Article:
This is a thought-provoking read on the virtues (or otherwise) of social media and the power of grief and love. I found it a really interesting concept, the idea of being able to see future postings on Facebook, in this case where dear Jess finds an outpouring of grief at her own untimely accidental death. Obviously I haven't contemplated this in too much detail so I have no idea how on earth I would react in Jess' shoes, or if in fact it is at all possible to fake this but Jess does take it more in her stride than I think I would; in fact in some places she seems quite accepting of the fact that she's going to die relatively soon - though of course some of this does come down to the fact that she will die having just become a mother. And here's the catch, should she run away from a pre-ordained death if it means that she won't ever meet the son she has just seen a photograph of. Any idea what you would do? No, nor me. Or do I?

Is it possible to love someone before they have been born? Of course. I'm guessing lots of expectant parents would give you the same answer. But before they're conceived?

Yes I'm deliberately leaving that hanging there!

I found Jess and her best-friend Sadie really likeable. The way Jess morphed into a lesser version of the feisty character that opened the book with a line that had me chuckling to myself, was a slow and organic process. And whilst I was inwardly shouting at her to try and retain some independence, the actions of both her and Lee were natural enough to be realistic. I enjoyed, if enjoyed is the right word in this context, the popular culture references to films and actual events of - mainly in this setting being the deaths of three great entertainers, and found myself agreeing with the book in that it did seem like a never-ending round of loss. What really did throw me was the Facebook photos of the characters. I don't know why, it is totally illogical, I guess it's because I'm used to picturing the characters in my head - it in no way detracts from the book, in fact I'm guessing lots of people will really like the feature, but as usual I shall give it my honest opinion! It's me. I'm odd I think. I will say it's nothing to do with the people portraying the characters though - they seem perfectly lovely - I feel I might be digging myself into a hole here so I'll stop! Anyway where was I? Characters....Angela. Hmm. I'll leave that one with you too, but I'm more than happy to give you my opinion on her if you wish to discuss!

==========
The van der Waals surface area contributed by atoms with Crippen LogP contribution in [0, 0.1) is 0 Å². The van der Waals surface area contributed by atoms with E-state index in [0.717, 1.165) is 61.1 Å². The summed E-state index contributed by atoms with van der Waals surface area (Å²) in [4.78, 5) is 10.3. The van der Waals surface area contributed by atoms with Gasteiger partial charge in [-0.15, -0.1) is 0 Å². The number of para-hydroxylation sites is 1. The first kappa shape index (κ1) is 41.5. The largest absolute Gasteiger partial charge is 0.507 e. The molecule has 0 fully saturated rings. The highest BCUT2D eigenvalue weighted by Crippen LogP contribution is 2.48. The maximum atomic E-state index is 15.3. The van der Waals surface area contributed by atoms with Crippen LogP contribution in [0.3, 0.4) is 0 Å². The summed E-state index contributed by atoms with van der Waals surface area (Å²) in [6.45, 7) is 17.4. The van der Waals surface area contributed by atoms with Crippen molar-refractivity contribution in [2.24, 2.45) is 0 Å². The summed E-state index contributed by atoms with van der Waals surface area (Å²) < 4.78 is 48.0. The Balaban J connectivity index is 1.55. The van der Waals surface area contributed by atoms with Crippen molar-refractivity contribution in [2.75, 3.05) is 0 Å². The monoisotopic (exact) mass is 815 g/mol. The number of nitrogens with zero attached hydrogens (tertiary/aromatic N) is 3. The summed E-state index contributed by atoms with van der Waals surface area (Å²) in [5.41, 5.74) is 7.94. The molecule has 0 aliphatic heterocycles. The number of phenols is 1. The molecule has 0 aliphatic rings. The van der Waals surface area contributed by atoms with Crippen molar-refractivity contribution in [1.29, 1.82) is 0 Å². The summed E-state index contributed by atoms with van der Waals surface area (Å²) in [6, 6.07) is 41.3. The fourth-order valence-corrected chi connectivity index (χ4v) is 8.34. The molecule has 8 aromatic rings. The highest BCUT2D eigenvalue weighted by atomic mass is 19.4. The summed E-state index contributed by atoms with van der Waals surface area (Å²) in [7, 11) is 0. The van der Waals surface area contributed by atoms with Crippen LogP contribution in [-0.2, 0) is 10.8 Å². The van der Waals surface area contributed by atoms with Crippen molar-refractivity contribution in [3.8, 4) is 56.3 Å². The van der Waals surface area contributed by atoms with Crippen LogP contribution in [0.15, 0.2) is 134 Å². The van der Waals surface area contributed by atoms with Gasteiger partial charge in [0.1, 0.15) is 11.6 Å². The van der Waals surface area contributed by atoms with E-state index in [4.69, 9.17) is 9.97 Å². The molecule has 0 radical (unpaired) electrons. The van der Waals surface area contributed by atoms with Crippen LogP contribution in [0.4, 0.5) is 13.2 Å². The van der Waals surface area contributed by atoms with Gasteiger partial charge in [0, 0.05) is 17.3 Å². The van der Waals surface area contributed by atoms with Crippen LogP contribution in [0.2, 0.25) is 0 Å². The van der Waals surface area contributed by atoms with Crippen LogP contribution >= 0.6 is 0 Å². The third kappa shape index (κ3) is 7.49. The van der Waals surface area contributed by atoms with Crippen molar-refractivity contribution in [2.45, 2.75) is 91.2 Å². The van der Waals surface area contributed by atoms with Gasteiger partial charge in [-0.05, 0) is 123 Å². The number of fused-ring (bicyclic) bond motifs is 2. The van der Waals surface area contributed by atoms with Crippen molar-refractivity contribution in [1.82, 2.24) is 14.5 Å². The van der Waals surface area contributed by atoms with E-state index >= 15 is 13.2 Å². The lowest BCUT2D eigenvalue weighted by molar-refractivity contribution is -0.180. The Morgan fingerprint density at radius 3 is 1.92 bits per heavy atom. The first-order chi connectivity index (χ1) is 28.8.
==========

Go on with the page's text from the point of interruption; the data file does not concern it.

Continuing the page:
Overshadowing everything to me, is the question of a Mother's love. I'm going to put aside for now the obvious love and protection that Jess demonstrates towards her unborn child, other than to say that all of her actions and behaviour made sense to me, because the absent physical presence is Jess' dead mum. The echoes of the impact that this had on Jess' past are felt throughout the book and it's good to see the issue of mental health being brought up in a natural storyline, and it is testament to Linda Green's writing that it feels important yet not overwhelming to the story. The honesty of the grief expressed is touching, maybe more so to me at this moment in time arguably, there are times at the moment that I feel totally overwhelmed by it - but it's still probably a good idea to have a tissue at hand just in case.

I had great hopes for After I've Gone, and I am more than happy to say it hasn't disappointed me. I really recommend this; don't start it too late though because you'll have to use matchsticks the next day (yes, I never learn!) - it's a great read.